Rental property management services in Centennial, Colorado will be essential to first-time landlords, but it’s equally necessary for them to know the state’s regulations.
Some of these rules refer to anti-discrimination among tenants, eviction, and limits on the security deposit amount. If you will own a property as an inheritance, the state doesn’t impose estate taxes on such assets. Colorado no longer charges a state inheritance tax since Jan. 1, 2005. Also known as the pick-up tax, those who inherited properties paid taxes to the state based on a portion of the total federal estate taxes.
Fair Reason for Rejection
The Fair Housing Act of 1968 has existed to prevent landlords from rejecting tenants because of their nationality, race, religion, and sex. This federal law also applies to physically and mentally disabled people, who also deserve fair treatment when you review their lease application. You can, however, reject an applicant based on their poor credit history, a track record of late rental payments, or negative references from their previous landlords.
Landlords in Colorado also can’t discriminate against tenants because of their sexual or gender orientation. It’s the same with families who have children below 18 years old. In case a tenant falls behind their monthly payments, the law requires you to provide them with a notice period of at least three days before filing an eviction.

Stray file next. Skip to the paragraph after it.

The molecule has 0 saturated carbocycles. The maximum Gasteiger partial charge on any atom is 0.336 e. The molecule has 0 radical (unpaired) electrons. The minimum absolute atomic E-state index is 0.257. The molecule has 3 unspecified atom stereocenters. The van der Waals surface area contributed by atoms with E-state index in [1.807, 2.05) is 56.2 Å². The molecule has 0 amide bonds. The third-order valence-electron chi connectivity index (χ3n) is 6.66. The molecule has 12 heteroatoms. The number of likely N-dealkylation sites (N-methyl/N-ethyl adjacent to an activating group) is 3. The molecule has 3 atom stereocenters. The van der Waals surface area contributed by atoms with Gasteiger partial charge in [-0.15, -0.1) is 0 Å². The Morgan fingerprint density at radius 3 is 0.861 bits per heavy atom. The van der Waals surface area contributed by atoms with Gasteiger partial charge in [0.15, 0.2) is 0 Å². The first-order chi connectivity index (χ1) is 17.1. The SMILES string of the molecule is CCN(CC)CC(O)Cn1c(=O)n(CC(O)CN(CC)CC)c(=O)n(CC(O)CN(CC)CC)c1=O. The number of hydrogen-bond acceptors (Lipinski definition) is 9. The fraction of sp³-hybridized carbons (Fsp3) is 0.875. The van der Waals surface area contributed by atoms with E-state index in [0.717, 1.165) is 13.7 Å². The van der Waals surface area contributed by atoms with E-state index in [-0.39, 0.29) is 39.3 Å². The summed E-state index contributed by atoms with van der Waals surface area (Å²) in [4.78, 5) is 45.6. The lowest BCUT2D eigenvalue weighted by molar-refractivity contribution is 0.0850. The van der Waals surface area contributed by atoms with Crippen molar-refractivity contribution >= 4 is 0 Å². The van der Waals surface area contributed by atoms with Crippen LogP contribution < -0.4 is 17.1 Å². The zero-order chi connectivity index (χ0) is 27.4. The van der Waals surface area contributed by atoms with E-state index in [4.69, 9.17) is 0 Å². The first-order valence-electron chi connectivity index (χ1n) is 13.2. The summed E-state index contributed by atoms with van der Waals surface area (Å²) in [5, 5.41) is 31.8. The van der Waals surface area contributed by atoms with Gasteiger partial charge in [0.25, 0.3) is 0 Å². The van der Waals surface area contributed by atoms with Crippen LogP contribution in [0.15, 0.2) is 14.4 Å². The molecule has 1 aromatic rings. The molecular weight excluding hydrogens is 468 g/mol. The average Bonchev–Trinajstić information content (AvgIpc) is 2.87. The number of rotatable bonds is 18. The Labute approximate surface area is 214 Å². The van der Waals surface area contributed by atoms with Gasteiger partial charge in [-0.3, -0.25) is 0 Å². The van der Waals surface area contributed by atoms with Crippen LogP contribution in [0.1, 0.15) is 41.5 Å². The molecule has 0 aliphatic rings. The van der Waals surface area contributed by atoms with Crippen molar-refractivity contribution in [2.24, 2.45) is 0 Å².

Month-to-month tenants must also be aware that you plan to increase the rent at least ten days before the actual date. Long-term leases might require at least a month’s notice, while tenants usually recover their security deposit after 30 days from moving out. If the tenant was evicted, landlords should keep a documented paper trail that supports their decision.
These pieces of evidence could be receipts for repair bills due to negligence, photos, or merely unfunded personal checks. You could face a lawsuit when you evict a tenant as retaliation for any valid complaints, like failing to fix a leaking roof after a storm even after they notified you about the problem.
Disputes on security deposits serve as a common reason behind most arguments between landlords and tenants. This area could be quite complicated, so your contract should be clear in case a tenant files a complaint.
For instance, the state doesn’t limit the maximum amount for a security deposit, but don’t expect tenants to apply if you require a deposit equal to six months of rent. Some landlords don’t allow tenants to use their deposits as payment for rent, although the money could be used to settle unpaid utility bills and damages to the property. In general, security deposits don’t earn interest during the time that it’s in the hands of the landlord.
Hire a real estate manager to become familiar with Colorado’s landlord regulations. More importantly, expert advice will determine the success of your investment. Choose a company with an established network for clients over the years, which would make it easier for you to ask for reviews.